post #14 of 73
Quote:
Originally Posted by Storm Bride View Post

 and it took me years to switch from vinyl. I only did, because it became almost impossible to find.)

 

Vinyl is still pretty popular with some people. I have a friend with a huge vinyl collection. DS is excited because his band is releasing an album on vinyl. In fact, he just got word today that the records have arrived. He and his bandmates are organizing right now to pick them up. I think he would run to get them immediately but he has a previous commitment to tutor someone this afternoon and with exams around the corner, he can't bail on her. 

post #15 of 73
Quote:
Originally Posted by Ragana View Post

What I lament: the demise of the non-power car door. I really always prefereed the regular non-power lock/knob and handle for rolling the window up and down.

 

I don't mind power windows, in general. I hate the one on the driver side of my minivan. When I push it down, even very briefly, it keeps going on its own. I rarely want my window all the way open, as there's too much noise, and too much wind. So, I have to start over putting it back up, and concentrate on it more than if they didn't have the automatic feature.

 

I like dial phones.

 

Abacuses are pretty simple to use - I looked it up for dd1 once - but I assume they require some practice if you want any speed.

 

I'm a fuddy-duddy, and don't like change. I still use a naptha/white gas camp stove, as I don't like propane cylinders. I'm still mourning the death of my nice, simple flip phone, which died a few months ago. I hate touch screen phones.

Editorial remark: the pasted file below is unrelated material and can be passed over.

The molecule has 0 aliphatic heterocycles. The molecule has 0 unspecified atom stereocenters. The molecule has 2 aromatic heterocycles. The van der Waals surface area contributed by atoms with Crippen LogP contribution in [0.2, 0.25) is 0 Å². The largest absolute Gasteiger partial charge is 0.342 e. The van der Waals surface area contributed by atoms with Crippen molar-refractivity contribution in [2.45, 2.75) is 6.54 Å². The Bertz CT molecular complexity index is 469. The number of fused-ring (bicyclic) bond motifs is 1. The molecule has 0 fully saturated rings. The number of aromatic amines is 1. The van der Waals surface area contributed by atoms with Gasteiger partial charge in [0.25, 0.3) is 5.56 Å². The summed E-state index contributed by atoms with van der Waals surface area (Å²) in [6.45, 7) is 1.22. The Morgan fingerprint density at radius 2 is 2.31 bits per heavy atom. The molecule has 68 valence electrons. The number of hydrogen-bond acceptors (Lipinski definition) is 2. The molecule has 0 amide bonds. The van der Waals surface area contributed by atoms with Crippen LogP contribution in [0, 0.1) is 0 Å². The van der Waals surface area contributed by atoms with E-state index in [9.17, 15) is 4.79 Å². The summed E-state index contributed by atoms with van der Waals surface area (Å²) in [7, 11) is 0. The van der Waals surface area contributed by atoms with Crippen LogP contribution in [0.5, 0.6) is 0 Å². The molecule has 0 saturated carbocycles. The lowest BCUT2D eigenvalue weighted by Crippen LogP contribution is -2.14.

post #16 of 73
I still use an adding maching when I do the banking at work. I need to be ale to print out receipt tapes, and it wastes much less paper than doing it in Excel. But using Excel is an interesting idea. I may have to give that a try sometime.
post #17 of 73
Quote:
Originally Posted by tinuviel_k View Post

I still use an adding maching when I do the banking at work. I need to be ale to print out receipt tapes, and it wastes much less paper than doing it in Excel. But using Excel is an interesting idea. I may have to give that a try sometime.

 

I've tried Excel (and Lotus 123) for that. It works okay, but I find the adding machine to be the best tool for the job when you're attaching the tapes.

post #18 of 73
Quote:
Originally Posted by Smokering View Post

Intriguing. What do you find better about them? I know old treadle sewing machines are meant to be well-made, but do they actually produce a neater stitch or offer more control, or is it more of a psychological benefit - feeling connected to seamstresses of the past or what-have-you?

 

I really can't see the appeal of a wringer-type washing machine. Does it get clothes cleaner than a modern machine? (Heck, even if it did, I'd take my perfectly adequate walk-away-and-let-it-do-its-thing model...)

 

I never learned to use an abacus. No-one ever taught me. I therefore assume using one requires arcane, quasi-mystical skill.